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cut government debt and a smaller deficit are expected to cut interest rates

<p><strong>MUMBAI:</strong> Lenders believe that the interim budget has set the stage for more affordable home loans and a general reduction in interest rates. The reduced fiscal deficit of 5.1% has led to borrowing being nearly Rs 1 lakh crore lower than anticipated. With a significant portion of government spending directed towards capital expenditure, it is expected to be non-inflationary, making it easier for the RBI to consider lowering rates in the future.</p>
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<p>By maintaining a lower fiscal deficit and reducing central borrowings, the Central government is perceived to be subtly urging the RBI to enhance liquidity and soften interest rates. The underlying message from North Block is clear: having fulfilled its role, it is now up to the RBI to encourage private investment by facilitating a decrease in lending rates.</p>
<p>Dinesh Khara, Chairman of the State Bank of India, expressed confidence that improved fiscal numbers would contribute to lowering interest rates. While lenders anticipate the RBI to reduce interest rates only in the latter half of 2024, there is a general expectation of rates softening.</p>
<p>The financial sector also foresees a potential decline in home loan rates due to the two affordable housing schemes introduced by the government. The PMAY Grameen initiative, aiming for an additional two crore houses in the next five years, along with incentive schemes for the middle class in urban areas, slums, and unauthorized colonies, is perceived as providing subsidies that could improve the viability of home loans.</p>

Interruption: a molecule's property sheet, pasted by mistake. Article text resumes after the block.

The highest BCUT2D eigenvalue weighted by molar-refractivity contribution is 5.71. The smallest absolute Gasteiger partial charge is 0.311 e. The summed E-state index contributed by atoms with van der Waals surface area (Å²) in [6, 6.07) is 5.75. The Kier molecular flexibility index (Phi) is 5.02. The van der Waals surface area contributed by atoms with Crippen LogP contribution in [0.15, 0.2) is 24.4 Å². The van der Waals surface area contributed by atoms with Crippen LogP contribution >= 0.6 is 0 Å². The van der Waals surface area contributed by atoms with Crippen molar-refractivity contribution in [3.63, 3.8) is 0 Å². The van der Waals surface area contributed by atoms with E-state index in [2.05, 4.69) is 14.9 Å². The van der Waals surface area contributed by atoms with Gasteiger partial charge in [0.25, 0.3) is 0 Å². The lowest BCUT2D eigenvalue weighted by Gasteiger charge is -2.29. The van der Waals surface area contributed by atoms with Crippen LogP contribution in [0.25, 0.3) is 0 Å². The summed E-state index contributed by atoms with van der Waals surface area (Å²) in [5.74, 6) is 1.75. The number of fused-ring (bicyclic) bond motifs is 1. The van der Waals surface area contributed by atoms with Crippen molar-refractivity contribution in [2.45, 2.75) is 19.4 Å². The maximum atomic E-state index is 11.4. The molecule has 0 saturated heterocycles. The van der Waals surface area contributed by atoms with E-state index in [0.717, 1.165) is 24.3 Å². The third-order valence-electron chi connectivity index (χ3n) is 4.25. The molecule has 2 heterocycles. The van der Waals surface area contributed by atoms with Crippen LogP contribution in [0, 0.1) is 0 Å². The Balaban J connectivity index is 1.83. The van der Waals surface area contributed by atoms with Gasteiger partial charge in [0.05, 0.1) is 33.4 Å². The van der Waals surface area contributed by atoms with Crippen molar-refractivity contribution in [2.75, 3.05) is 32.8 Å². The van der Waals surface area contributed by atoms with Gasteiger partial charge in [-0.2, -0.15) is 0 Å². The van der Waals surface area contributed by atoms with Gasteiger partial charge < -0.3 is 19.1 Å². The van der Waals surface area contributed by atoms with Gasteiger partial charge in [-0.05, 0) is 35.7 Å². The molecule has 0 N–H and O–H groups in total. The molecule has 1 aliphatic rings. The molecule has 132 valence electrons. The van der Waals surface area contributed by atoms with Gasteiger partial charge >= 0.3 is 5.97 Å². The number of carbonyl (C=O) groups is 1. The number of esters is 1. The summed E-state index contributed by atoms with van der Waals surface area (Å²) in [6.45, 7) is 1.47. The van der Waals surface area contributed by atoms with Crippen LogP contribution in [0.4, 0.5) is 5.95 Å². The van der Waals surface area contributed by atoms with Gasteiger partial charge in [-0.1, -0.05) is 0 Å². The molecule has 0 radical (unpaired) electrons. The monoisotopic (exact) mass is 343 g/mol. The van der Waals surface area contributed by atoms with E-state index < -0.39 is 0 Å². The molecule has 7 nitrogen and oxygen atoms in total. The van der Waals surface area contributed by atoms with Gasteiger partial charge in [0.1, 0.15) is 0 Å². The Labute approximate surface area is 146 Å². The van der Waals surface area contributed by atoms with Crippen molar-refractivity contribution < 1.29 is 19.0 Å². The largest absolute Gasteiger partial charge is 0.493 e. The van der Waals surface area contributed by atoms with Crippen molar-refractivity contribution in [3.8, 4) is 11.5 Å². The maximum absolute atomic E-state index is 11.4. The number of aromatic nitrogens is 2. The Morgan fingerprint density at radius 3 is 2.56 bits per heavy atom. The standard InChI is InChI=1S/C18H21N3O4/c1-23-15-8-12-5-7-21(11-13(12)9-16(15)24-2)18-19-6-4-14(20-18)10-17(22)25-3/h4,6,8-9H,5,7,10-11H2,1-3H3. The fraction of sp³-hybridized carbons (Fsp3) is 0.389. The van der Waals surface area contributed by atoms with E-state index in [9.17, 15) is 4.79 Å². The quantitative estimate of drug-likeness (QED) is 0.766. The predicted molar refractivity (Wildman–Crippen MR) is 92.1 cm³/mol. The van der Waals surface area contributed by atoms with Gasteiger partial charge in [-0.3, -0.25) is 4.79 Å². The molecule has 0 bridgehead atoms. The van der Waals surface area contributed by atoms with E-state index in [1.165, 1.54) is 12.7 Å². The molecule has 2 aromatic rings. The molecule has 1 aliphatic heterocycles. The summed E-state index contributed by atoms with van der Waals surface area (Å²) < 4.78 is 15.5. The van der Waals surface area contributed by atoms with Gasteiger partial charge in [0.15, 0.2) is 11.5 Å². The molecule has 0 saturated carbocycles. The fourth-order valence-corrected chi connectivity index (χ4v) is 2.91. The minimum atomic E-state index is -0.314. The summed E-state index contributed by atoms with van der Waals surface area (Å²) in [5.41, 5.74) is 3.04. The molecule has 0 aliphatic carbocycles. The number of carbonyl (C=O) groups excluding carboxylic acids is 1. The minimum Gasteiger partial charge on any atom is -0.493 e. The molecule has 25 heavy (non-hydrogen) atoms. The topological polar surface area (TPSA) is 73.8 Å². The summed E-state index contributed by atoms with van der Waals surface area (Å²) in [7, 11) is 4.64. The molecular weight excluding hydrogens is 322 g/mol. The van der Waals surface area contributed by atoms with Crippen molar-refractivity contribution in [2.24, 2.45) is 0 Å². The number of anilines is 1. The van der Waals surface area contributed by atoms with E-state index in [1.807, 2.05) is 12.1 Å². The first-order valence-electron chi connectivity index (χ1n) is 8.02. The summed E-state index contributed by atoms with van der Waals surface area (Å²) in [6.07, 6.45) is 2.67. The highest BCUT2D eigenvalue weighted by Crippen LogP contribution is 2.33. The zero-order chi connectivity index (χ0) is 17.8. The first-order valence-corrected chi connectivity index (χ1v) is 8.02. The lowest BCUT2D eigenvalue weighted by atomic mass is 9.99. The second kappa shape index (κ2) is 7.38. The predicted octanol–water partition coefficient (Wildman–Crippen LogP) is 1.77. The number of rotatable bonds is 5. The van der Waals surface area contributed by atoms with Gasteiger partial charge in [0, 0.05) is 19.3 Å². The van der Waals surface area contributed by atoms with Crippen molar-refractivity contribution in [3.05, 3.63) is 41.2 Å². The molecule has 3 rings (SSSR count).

<p>A.S. Rajeev, MD & CEO of Bank of Maharashtra, noted that the reduction in the fiscal deficit is a supportive factor for lower interest rates. He anticipates the interest rate cycle to begin softening in the second quarter of 2024-25, considering various factors such as inflation, supply chains, and the demand-supply situation.</p>
<p>Zarin Daruwala, India Head of Standard Chartered, emphasized the consistent theme of fiscal consolidation and increased capital expenditure in the budget. This, she believes, will trigger lower interest rates and promote private investments.</p>
<p>Aditi Nayar, Chief Economist at ICRA, highlighted that the higher-than-expected capital expenditure and lower-than-projected fiscal deficit indicate healthier expenditure quality. She believes that faster fiscal consolidation and reduced borrowings will contribute to cooling yields in the coming year, provided revenue and capital receipt estimates remain credible.</p>